Now, with a proper understanding of the way static electricity is produced and behaves, it is easy to see that these generators are used to produce charge that can be used for experimental purposes. It was invented by a physicist named Robert Jemison Van de Graaff in 1931. It can produce up to 20 million volts supplying the high energy required for particle acceleration. By colliding particles together, scientists are able to analyze the subatomic particles created by such collisions. This is what became the foundation of nuclear physics.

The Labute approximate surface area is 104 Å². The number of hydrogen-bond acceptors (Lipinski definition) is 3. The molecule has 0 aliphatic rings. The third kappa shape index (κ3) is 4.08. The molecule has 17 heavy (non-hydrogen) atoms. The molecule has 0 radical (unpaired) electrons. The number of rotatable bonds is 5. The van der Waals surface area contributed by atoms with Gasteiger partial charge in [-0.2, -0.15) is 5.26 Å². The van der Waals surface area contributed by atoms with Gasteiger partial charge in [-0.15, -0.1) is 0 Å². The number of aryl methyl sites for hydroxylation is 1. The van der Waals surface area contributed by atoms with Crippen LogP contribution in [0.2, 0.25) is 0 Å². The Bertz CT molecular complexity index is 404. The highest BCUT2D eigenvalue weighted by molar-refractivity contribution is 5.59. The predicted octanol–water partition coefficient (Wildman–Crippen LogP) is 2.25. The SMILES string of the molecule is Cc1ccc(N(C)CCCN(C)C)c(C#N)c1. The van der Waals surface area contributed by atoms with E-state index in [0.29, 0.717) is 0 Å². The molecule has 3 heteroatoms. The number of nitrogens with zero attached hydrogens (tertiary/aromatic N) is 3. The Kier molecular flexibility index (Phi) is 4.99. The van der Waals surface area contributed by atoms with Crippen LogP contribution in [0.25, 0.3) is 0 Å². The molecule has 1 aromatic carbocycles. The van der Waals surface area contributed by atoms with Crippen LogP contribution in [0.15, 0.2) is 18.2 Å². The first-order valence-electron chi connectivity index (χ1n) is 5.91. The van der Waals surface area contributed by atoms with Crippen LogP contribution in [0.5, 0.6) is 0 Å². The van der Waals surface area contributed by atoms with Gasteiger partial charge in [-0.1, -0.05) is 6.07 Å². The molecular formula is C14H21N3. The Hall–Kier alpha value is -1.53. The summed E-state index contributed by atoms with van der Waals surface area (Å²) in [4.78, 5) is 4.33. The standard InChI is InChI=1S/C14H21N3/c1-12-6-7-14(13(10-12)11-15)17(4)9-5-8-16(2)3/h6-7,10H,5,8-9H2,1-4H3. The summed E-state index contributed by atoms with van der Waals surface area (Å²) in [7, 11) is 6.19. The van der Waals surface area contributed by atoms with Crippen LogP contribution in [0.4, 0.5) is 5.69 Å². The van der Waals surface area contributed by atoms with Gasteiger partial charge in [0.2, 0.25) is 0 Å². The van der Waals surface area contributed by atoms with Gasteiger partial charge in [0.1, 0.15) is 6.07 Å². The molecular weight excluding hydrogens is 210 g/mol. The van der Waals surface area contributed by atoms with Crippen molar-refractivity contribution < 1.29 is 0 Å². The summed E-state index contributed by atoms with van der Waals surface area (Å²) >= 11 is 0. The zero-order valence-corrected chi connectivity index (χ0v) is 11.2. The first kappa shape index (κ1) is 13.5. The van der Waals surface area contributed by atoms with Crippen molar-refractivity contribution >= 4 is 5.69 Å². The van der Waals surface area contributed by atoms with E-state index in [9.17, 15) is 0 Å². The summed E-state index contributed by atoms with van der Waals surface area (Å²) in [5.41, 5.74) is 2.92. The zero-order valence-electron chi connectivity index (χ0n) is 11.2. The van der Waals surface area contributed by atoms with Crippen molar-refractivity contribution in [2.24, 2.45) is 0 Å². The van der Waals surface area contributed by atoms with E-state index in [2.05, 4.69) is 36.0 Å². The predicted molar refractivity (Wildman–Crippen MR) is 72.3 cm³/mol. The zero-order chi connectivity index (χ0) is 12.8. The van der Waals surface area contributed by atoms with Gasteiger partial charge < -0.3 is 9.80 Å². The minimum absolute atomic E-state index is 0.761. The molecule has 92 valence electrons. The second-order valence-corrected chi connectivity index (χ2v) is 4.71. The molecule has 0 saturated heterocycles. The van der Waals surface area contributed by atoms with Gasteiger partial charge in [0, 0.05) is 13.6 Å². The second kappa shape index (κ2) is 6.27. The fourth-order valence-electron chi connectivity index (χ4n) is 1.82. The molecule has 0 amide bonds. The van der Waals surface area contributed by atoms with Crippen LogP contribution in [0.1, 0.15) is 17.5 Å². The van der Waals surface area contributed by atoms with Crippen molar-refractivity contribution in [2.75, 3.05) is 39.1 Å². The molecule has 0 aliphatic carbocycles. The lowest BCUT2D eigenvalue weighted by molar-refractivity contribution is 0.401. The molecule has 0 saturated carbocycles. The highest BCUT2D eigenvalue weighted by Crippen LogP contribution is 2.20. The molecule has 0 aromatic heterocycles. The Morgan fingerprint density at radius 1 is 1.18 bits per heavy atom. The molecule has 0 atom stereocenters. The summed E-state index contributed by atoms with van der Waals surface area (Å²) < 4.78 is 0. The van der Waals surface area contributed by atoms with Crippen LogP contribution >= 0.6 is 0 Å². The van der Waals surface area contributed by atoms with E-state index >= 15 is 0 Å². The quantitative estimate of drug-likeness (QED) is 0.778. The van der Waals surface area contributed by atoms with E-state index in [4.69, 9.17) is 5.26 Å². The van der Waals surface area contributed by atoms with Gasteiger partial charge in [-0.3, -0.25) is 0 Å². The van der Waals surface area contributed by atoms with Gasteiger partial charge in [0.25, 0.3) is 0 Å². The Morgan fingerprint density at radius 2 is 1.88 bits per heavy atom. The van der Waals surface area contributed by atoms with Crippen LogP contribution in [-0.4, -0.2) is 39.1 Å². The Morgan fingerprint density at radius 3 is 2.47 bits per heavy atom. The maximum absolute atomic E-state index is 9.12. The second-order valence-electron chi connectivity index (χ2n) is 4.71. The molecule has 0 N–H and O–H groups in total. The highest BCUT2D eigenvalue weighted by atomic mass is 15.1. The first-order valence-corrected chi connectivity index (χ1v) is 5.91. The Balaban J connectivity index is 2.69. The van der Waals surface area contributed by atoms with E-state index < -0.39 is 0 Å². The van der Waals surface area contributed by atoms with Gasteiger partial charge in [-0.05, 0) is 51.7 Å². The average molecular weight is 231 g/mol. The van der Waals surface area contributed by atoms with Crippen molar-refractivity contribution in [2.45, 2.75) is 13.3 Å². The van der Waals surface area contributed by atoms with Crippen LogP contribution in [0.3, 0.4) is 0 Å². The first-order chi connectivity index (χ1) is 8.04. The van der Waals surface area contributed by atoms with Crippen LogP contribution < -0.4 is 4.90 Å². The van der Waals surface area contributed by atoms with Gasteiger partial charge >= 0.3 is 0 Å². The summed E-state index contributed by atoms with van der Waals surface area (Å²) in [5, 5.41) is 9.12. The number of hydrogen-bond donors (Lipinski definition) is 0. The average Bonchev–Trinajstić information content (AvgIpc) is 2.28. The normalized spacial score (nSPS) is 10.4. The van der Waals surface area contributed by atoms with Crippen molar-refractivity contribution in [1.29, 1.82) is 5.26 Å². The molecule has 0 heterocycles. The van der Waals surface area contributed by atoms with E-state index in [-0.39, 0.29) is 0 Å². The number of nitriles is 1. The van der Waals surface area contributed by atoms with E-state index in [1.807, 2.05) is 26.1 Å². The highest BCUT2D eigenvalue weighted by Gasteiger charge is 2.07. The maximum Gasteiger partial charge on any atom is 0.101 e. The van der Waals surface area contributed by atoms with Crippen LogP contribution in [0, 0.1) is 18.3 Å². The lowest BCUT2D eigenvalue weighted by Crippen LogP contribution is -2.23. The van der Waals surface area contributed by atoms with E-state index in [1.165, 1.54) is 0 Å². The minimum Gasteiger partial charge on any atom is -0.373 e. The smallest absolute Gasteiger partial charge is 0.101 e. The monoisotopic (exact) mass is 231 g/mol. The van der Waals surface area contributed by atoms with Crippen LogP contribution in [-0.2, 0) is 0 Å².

In the generator the current remains the same, only the voltage changes. This is why they are often referred to as constant current electrostatic devices. If you approach a Van de Graaff output with a grounded object, the current remains constant but the voltage decreases the closer the object comes to it. Batteries are just the opposite. A 9-volt battery is referred to as such because it always has a constant voltage of 9V, only the current changes. In a car for instance, the voltage on your battery will read around 12.75 volts regardless of how many radios, wipers, or headlights are turned on.
There are actually two types of Van de Graaffs. One uses a high voltage power supply for charging while the other uses belts and rollers to accomplish the same purpose. The belts and rollers model will be the focus of this discussion. This type of generator is made of the following parts:
- 2 rollers
- 2 brush assembly
- Output terminal (typically a metal or aluminum sphere)